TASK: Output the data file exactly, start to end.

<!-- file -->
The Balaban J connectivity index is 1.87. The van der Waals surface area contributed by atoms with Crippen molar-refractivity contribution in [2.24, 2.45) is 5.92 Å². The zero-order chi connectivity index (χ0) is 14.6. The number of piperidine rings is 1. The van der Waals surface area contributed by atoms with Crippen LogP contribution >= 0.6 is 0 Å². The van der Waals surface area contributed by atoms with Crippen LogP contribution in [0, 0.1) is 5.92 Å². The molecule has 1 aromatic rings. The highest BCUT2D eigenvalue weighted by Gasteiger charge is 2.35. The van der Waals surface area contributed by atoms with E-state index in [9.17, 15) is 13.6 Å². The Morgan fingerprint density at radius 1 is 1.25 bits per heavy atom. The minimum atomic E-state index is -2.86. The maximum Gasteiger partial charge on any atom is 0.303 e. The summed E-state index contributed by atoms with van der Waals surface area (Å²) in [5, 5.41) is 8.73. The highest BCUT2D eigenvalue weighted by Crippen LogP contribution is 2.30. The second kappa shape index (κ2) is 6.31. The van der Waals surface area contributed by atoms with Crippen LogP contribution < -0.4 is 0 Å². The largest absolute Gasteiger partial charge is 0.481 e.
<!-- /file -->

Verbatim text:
The Balaban J connectivity index is 1.87. The van der Waals surface area contributed by atoms with Crippen molar-refractivity contribution in [2.24, 2.45) is 5.92 Å². The zero-order chi connectivity index (χ0) is 14.6. The number of piperidine rings is 1. The van der Waals surface area contributed by atoms with Crippen LogP contribution >= 0.6 is 0 Å². The van der Waals surface area contributed by atoms with Crippen LogP contribution in [0, 0.1) is 5.92 Å². The molecule has 1 aromatic rings. The highest BCUT2D eigenvalue weighted by Gasteiger charge is 2.35. The van der Waals surface area contributed by atoms with E-state index in [9.17, 15) is 13.6 Å². The Morgan fingerprint density at radius 1 is 1.25 bits per heavy atom. The minimum atomic E-state index is -2.86. The maximum Gasteiger partial charge on any atom is 0.303 e. The summed E-state index contributed by atoms with van der Waals surface area (Å²) in [5, 5.41) is 8.73. The highest BCUT2D eigenvalue weighted by Crippen LogP contribution is 2.30. The second kappa shape index (κ2) is 6.31. The van der Waals surface area contributed by atoms with Crippen LogP contribution < -0.4 is 0 Å². The largest absolute Gasteiger partial charge is 0.481 e.